Russia-Singapore Trade and Joint Investment on the Up in 2018
Bilateral trade and investment between Russia and Singapore is rapidly improving following Russia’s re-positioning of its trade and investment ties after the impact of sanctions imposed upon it by the West. Bilateral trade increased to about S$5 billion, while Russia’s tourist visitors to Singapore also went up 10 percent, to about 70,000 arrivals in 2017.
The Singapore government recently recognized Russia as a key country for Singaporean investment potential, and has been actively encouraging both Singaporean government funds and the private sector to invest in the country. Singapore is also fast tracking a Free Trade Agreement with the Eurasian Economic Union, a free trade area sitting between China and the EU that includes Kazakhstan, Russia, Kyrgyzstan, Armenia, and Belarus. That deal is expected to be signed off this year and will significantly enhance Singaporean trade with Russia. It will also assist Russian trade with the ASEAN nations, as Singapore remains the region’s de facto financial hub. The Eurasian Economic Union already has a successful FTA with ASEAN member Vietnam.
The Singapore government has already been active in investing in Russia’s regional infrastructure. This includes Changi Airports International, which together with Russia’s Sberbank have been investing in the Airports of the South, which include Russia’s airports in Anapa and Gelendzhik as well as the business center and political capital of the Krasnodar and the popular resort city of Sochi, which hosted the 2014 Winter Olympics.
Surbana Jurong, another Singapore government owned business, has been involved in the development of the Moglino Special Economic Zone (SEZ) in the Pskov region in Russia, and is now actively exploring further opportunities. Pskov is an important trade hub in Western Russia, and traditionally serves the Baltic States, all now part of the EU.
Other tie-ins include Singapore’s Olam International, which through it’s Russian partner Rusmulco is one of the largest suppliers of premium milk in Russia. It is already a major contributor to the agricultural industry in Russia’s Penza region, and is keen to further expand in Russia’s agriculture sector. Singapore and Russia are also expected to start mutual food exports soon, especially in poultry exports from Russia and fish exports from Singapore, following the site inspections and exchange of audit reports by Russia’s Federal Service for Veterinary and Phytosanitary Surveillance (FSVPS) and Singapore’s Agri-Food and Veterinary Authority (AVA). Other areas of mutual G2G and G2B cooperation include financial services, aviation, and the energy sector.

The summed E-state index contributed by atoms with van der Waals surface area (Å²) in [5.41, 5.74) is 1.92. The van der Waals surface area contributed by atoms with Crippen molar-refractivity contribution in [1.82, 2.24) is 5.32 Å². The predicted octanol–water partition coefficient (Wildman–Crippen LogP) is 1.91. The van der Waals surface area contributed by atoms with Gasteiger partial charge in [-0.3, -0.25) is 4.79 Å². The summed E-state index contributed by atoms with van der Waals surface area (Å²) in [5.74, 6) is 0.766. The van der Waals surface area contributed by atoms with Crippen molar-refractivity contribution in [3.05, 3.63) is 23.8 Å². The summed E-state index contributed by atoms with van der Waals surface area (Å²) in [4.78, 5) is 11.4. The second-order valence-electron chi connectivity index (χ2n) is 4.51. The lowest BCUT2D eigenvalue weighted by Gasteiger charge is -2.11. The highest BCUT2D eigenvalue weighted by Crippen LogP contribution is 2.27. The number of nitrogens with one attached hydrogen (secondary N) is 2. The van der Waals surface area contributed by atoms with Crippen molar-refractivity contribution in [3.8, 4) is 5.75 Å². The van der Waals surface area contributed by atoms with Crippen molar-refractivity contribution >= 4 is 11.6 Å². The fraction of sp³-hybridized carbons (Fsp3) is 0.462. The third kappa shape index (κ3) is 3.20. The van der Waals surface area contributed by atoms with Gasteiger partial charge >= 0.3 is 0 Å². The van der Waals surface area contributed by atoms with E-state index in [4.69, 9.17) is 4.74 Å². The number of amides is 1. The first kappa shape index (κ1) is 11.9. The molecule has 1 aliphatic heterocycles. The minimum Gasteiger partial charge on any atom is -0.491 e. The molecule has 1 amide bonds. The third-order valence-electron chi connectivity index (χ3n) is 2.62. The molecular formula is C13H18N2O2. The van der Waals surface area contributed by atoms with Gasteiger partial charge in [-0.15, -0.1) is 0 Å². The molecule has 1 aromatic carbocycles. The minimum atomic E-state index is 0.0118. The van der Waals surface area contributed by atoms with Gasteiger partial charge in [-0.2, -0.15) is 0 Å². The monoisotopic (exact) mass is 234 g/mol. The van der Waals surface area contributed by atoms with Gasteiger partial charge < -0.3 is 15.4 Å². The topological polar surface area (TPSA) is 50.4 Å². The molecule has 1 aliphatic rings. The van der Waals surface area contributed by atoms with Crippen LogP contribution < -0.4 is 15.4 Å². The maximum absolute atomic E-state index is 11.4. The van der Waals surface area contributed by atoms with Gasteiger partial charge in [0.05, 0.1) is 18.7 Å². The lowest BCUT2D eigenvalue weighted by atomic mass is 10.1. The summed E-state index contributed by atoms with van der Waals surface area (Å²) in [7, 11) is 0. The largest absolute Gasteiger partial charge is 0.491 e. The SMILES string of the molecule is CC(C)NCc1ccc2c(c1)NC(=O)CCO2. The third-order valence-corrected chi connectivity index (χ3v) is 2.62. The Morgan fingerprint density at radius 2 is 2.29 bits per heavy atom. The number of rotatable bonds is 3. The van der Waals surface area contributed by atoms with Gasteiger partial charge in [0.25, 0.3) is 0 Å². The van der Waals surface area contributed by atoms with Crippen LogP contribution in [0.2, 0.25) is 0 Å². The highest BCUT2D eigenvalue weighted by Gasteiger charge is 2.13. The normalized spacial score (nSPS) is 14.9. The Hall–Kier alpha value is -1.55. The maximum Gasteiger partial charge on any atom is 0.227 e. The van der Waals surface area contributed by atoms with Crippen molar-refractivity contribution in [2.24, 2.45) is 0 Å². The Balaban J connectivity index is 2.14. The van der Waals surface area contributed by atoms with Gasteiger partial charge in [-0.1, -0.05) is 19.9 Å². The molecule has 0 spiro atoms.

Chris Devonshire-Ellis of Dezan Shira & Associates comments: “Russian businesses and investors have recently found Singapore to be an attractive tax base from which to locate operations reaching out into the primary ASEAN markets of Indonesia, Malaysia, Philippines, Thailand, and Vietnam. Russia and Singapore celebrate 50 years of diplomatic relations in 2018, and a resurgent mutual interest bodes well for Russian businesses looking at expansion into Asia and for Singaporean businesses looking to exploit opportunities left open by the imposition of sanctions by the West. When the Singapore-Eurasian Economic Union Free Trade Agreement is signed, bilateral trade opportunities will massively increase. Companies involved in the Russia-Asia space should be actively looking at Singapore as a base to reach out to ASEAN, China, and India.”
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An Introduction to Doing Business in Singapore 2017 provides readers with an overview of the fundamentals of investing and conducting business in Singapore and outlines the city’s role as a trading hub within ASEAN. The guide explains the basics of company establishment, annual compliance, taxation, human resources, and social insurance in the city-state. A detailed examination of the role of Singapore’s many double tax treaties and its position within the ASEAN free trade area plus its relationship with China and India are also covered.
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